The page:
Introduction 5   systems tends to have operational objectives that are based on enabling new capabilities for the agency. At its core, these objectives can be summarized as follows: • Collect new data from connected vehicles. e deployment of connected vehicles can allow the agencies to collect more robust and granular data, reducing the latency and increasing the coverage of road condition reports. • Disseminate data to connected vehicles. Direct and constant communication with vehicles and drivers through advisories can support mobility and safety-oriented strategies, such as speed management, detours, parking, and presence of maintenance and emergency vehicles. • Improve accuracy of data disseminated to all travelers. Non-connected vehicle drivers will benet from receiving more accurate information through traditional modes of communica- tion [e.g., 511, mobile apps, and dynamic message signs (DMS)]. • Improve agency decision support capabilities. When fused with other data, connected vehicle data will enable agencies to improve their decision support capabilities. More granular data is expected to improve decisionmaking for operating the transportation system. More timely and accurate data can also be shared with other agencies (e.g., adjacent TMCs, emergency responders, third-party service providers, etc.) to improve trac operations, incident response, and traveler information capabilities. In some cases, agencies may seek to develop new connected vehicle applications, or improve existing ones, to address challenges specic to their region that are not fully addressed by existing applications. 1.3 Referenced Documents and Resources e following documents were used as guidance in the development of this document: • NCHRP Project 08-120, Initiating the Systems Engineering Process for Rural Connected Vehicle Corridors, Dra Model Concept of Operations (ConOps), May 4, 2020. is docu- ment has been published as NCHRP Research Report 978: Initiating the Systems Engineering Process for Rural Connected Vehicle Corridors, Volume 2: Model Concept of Operations. • IEEE Standard 1233-1998 (R2002), IEEE Guide for Developing System Requirements Specication, September 11, 2002. • U.S. DOT’s Architecture Reference for Cooperative and Intelligent Transportation (ARC-IT) Service Packages (https://local.iteris.com/arc-it/html/servicepackages/servicepackages- areaspsort.html). • Connected Vehicle Pilot Deployment Concept Phase 1, System Requirements Specication (SyRS)—WYDOT, Phase 2 Updated Report, May 11, 2018 (FHWA-JPO-16-291) (https:// rosap.ntl.bts.gov/view/dot/31601). • Connected Vehicle Pilot Deployment Program Phase 1, System Requirements Specication (SyRS)—New York City July 26, 2016 (FHWA-JPO-16-303) (https://rosap.ntl.bts.gov/view/ dot/31403). • Connected Vehicle Pilot Deployment Program Phase 1, System Requirements Specication (SyRS): Tampa (THEA) Final Report, August 2016 (FHWA-JPO-13-315) (https://rosap.ntl. bts.gov/view/dot/31733). • International Council on Systems Engineering (INCOSE) Systems Engineering Handbook v4 (https://connect.incose.org/Pages/Product-Details.aspx?ProductCode=TechSEHandbookSo). • INCOSE Guide for Writing Requirements (https://connect.incose.org/Pages/Product- Details.aspx?ProductCode=TechGuideWR2019So). • NASA Systems Engineering Handbook (https://www.nasa.gov/seh/index.html). • IEEE Guide for Soware Requirements Specications, in IEEE Standard 830-1984, pp. 1–26, 10 Feb. 1984, doi: 10.1109/IEEESTD.1984.119205.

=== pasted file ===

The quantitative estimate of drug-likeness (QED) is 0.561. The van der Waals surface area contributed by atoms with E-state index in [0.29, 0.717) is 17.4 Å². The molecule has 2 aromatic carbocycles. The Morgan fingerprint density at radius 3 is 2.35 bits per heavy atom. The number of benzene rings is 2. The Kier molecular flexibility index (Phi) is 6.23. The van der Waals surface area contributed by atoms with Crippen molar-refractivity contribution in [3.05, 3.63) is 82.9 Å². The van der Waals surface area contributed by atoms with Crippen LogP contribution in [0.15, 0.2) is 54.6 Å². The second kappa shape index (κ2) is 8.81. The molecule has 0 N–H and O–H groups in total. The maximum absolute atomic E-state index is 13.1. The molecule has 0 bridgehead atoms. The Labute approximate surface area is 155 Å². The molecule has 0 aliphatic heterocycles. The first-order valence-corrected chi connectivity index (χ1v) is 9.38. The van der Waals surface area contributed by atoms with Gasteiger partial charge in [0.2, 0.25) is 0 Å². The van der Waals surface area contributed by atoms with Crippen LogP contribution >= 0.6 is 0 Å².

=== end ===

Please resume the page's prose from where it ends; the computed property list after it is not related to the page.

6 Initiating the Systems Engineering Process for Rural Connected Vehicle Corridors • SAE J3067 Surface Vehicle Information Report—Candidate Improvements to Dedicated Short Range Communications (DSRC) Message Set Dictionary [SAE J2735] Using Systems Engineering Methods, August 2014. • SAE J2945/1 On-board System Requirements for V2V Safety Communications, March 30, 2016. • FHWA Systems Engineering for Intelligent Transportation Systems: An Introduction for Transportation Professionals. January 2007. • ISO 19091 Intelligent transport systems—Cooperative ITS—Using V2I and I2V communi- cations for applications related to signalized intersections, dra 2014. • SAE J2735 Dedicated Short Range Communications (DSRC) Message Set Dictionary, March 2016 1.4 System Overview is SyRS is a model document that rural agencies can use as they develop their own project-specic SyRS. e SyRS describes generic stakeholders, systems, and processes that exist in a typical rural area. ese items may take dierent forms depending on the agency. For example, some rural agencies may have a Backoce system housed in a brick and mortar transportation management center (TMC) while other rural agencies may have a workstation that is used to operate ITS devices. is SyRS bases the system requirements for the system, use cases, and user needs dened in the NCHRP Research Report 978: Volume 2. Rural agencies are interested in deploying infrastructure to support connected vehicles to augment their existing ITS/Operations objectives. In most cases, agencies seek to improve safety and mobility while enhancing agency eciency. Connected vehicles are expected to augment and enhance existing ITS/Operations strategies, thus helping agencies meet their goals. Connected vehicles provide the opportunity for rural agencies to receive more granular data from equipped vehicles and to disseminate information directly to vehicles. Equipped vehicles may interact with other vehicles or infrastructure systems via wireless communications tech- nologies to enable or use a variety of applications to improve rural transportation, including safety and operations. Connectivity may take several forms and use various communications technologies, both those currently available and those under development. Potential types of communications include the following: • Short Range Wireless. Direct wireless communication [5.9 GHz DSRC, proposed cellular vehicle-to-everything (C-V2X)/PC5 mode, etc.] between and among nearby vehicles, other equipped roadway users, and eld Connected Vehicle Roadside Equipment • Wide-Area Wireless. Wireless communication (cellular tower-based network, two-way radio) between roadway users (equipped vehicles and non-motorized roadway users with devices) and centers • Wide-Area Broadcast. One directional wireless communication (satellite, wide-area radio broadcast) from center to roadway users (and eld ITS Roadway Equipment) over a region or greater area Standards and interoperability are expected to play a key distinguishing role for connected vehicles in this project, as compared with standalone proprietary solutions that may have simi- larities in architecture. For example, devices with incompatible wireless interfaces would not be able to communicate with each other. Technologies will continue to evolve, and therefore, the specic deployment approach should consider the current state of industry prior to concept development. e system requirements in this SyRS reference specic connected vehicle- and ITS-related standards where applicable to help identify those standards that will lead to inter- operable solutions.